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Illustration of a purple podcasting icon wearing a backpack

We are currently experiencing a renaissance of audio-only content not seen since the dawn of radio. Thanks to the ubiquity of mobile devices, we can bring amazing shows to our ears anywhere, anytime -- and resourceful educators are finding ways to use these podcasts in the classroom to engage their students. Below is a small selection of my favorites. As with all materials, please preview anything you plan to share with students -- these were produced for a general audience and may contain adult-oriented language or content. But I believe there is rich fodder for powerful learning experiences to be found here.

Video Playlist: Podcasts for the Classroom

Watch the player below to see the whole playlist, or view it on YouTube.

 

  1. RadioLab (10:22)

    Definitely one of my very favorite listening experiences, RadioLab defies categorization as hosts Jad Abumrad and Robert Krulwich take on questions of science, philosophy, and human nature with endlessly curious beginner's minds. This lovely video portrait is from the American Hipster series, and contains a swear word at 09:39.

  2. StoryCorps, MacArthur Award Recipient (03:42)

    There's a reason the StoryCorps project won both a MacArthur Award (in 2013) and this year's TED Prize: they are attempting to build an archive of human experience through recorded stories, especially with the recent release of a new app intended to take their model global. Check out StoryCorps education resources here.

  3. Invisibilia: "You're Moving Wrong" (03:23)

    A newcomer to the NPR scene, this podcast absolutely captured my heart with hosts Alix Spiegel and Lulu Miller's fanciful explorations into the unseen forces that affect human behavior. This video was made as an April Fool's Day joke, but it gives you a feel for the playful tone of the show.

  4. Freakonomics (Trailer) (02:32)

    If I had access to the Freakonomics podcast in high school, Econ would not have been my least favorite subject. This brilliant show explores "the hidden side of everything" from an economist's perspective -- and it's riveting. This trailer is for a 2010 documentary based on the original book (which then spun off into the podcast). Here are PDFs of an instructor's guide and a student guide for the book, and you can also find a compilation of lesson plans.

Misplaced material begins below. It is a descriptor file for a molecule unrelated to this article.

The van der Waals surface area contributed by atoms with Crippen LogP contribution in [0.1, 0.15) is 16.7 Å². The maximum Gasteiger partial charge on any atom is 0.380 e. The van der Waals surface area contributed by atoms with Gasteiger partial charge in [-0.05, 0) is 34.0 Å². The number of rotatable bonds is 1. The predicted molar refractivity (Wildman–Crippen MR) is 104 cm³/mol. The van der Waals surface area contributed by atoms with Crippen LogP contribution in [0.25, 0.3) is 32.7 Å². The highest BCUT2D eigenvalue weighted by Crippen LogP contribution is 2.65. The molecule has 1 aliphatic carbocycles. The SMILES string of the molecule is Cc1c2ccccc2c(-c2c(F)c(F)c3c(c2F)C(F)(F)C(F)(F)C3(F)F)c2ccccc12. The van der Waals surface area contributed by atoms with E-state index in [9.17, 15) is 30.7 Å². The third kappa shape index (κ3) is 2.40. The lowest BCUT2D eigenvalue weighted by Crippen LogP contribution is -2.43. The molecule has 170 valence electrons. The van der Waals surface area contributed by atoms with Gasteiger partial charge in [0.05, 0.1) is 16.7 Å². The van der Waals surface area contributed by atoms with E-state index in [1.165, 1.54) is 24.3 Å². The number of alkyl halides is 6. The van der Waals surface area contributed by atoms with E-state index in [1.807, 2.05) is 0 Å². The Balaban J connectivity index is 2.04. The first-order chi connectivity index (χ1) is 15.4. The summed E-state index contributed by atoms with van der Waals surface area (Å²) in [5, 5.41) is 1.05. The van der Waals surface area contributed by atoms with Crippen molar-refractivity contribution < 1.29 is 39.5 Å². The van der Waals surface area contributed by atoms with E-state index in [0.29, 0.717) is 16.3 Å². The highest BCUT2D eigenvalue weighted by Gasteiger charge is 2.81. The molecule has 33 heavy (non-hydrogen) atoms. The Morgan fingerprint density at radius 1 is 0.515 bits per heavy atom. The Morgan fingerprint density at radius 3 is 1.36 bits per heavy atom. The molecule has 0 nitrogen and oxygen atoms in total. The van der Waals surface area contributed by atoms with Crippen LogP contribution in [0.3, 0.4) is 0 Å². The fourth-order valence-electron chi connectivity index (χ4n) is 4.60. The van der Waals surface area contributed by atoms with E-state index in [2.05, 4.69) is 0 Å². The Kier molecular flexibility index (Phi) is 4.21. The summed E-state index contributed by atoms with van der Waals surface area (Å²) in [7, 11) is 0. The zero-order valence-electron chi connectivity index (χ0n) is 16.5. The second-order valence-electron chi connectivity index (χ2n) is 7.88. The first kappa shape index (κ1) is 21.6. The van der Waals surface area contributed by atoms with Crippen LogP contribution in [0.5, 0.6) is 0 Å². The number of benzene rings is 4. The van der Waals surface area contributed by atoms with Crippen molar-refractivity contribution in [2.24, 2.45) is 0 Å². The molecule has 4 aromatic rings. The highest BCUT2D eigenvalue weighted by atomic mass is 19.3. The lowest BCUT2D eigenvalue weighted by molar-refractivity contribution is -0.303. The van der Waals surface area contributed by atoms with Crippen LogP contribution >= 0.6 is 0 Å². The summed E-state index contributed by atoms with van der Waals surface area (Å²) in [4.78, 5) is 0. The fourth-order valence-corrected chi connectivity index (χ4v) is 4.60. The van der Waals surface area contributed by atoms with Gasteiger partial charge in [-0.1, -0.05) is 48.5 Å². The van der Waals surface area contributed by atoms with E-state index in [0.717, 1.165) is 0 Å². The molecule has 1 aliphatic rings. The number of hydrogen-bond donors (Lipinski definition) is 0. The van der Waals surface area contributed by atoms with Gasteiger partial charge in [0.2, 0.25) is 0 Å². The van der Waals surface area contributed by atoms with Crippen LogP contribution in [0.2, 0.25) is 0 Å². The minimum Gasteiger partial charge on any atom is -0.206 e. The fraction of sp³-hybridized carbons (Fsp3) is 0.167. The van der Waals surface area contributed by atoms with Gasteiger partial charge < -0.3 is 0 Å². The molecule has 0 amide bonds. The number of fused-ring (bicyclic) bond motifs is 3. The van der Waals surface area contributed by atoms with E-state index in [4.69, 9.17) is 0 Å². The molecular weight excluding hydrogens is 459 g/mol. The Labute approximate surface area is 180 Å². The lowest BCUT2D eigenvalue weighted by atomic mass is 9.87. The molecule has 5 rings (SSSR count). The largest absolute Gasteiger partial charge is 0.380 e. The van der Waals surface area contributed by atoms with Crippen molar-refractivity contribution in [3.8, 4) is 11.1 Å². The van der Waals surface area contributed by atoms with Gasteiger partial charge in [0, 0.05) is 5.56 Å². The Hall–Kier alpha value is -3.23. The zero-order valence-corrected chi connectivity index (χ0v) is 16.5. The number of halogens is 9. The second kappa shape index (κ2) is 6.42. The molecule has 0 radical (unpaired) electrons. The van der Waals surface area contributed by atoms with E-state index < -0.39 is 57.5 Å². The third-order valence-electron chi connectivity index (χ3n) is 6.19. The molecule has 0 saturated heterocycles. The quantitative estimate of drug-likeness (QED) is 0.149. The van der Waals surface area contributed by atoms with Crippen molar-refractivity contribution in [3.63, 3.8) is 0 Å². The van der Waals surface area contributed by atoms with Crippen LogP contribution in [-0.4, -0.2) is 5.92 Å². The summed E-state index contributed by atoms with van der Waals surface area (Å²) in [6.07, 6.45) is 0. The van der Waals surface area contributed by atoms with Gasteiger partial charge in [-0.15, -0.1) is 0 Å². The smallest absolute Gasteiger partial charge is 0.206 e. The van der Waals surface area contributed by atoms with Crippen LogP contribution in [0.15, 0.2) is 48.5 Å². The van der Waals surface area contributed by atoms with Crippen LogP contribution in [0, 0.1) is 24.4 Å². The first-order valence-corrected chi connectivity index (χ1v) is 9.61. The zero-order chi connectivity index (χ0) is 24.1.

5. Erin Barker & Ben Lillie at TEDMED 2013 (12:05)

    Story Collider shows begin their life as live events, where people tell stories on stage about being affected by science. This talk by the co-founder and a producer of the show explains why personal stories are so valuable for science communication. Caution for language at 09:49 and 11:18.

  6. Serial: The Podcast Everyone's Talking About (05:27)

    Serial, the most popular podcast of all time, hooked a large swathe of the population last fall, and despite some very intense and disturbing content, educators have been bringing it into the classroom to teach problem-solving skills and news literacy. Check out these inexpensive standards-based lesson plans for the entire series by ELA teacher Mike Godsey.

  7. Roman Mars — This is Radio (04:58)

    Started as a collaboration between a radio station and an architectural association, 99% Invisible provides a wonderful lens through which to look at the power of design. Most episodes are less than 20 minutes, and the eclectic range of topics presented by host Roman Mars makes it easy to connect to almost any subject.

  8. Julian Treasure: 5 Ways To Listen Better | TED Radio Hour (07:47)

    The TED empire continues to expand with the TED Radio Hour, as TEDTalks are reimagined for radio through excerpted clips and new interviews with TED speakers. This video helps us explore how to become better listeners, from the TED Radio Hour episode "Extrasensory".

More Resources on Podcasts for Learning

This list above contains just a few of my favorites; I have to give honorable mentions to Stuff You Missed in History Class, The Moth, and This American Life (of course!) for more excellent audio content. There are lots more resources to be found around using podcasts for learning -- I was pleased to find a website called ListenWise that offers lesson plans to accompany segments from public radio. And, if you're interested in actually producing podcasts with your students, there's a treasure trove of resources for that online, as well. I've included a little of each in the following lists. What's your favorite podcast for classroom use? Or do you make your own? Tell us more in the comments below.

Listening to Podcasts in the Classroom

Making Podcasts in the Classroom

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Shawn Jones's picture

Thank you Edutopia for always sharing useful information, links, and knowledge with educators! I use something from almost every Edutopia e-mail.

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Samer Rabadi's picture
Samer Rabadi
Online Community Engagement Manager

Thank you, Shawn. We love hearing that our resources are helpful and being put to use. :-)

Keep up your own great work and let us know if there's anything we can do to do better!

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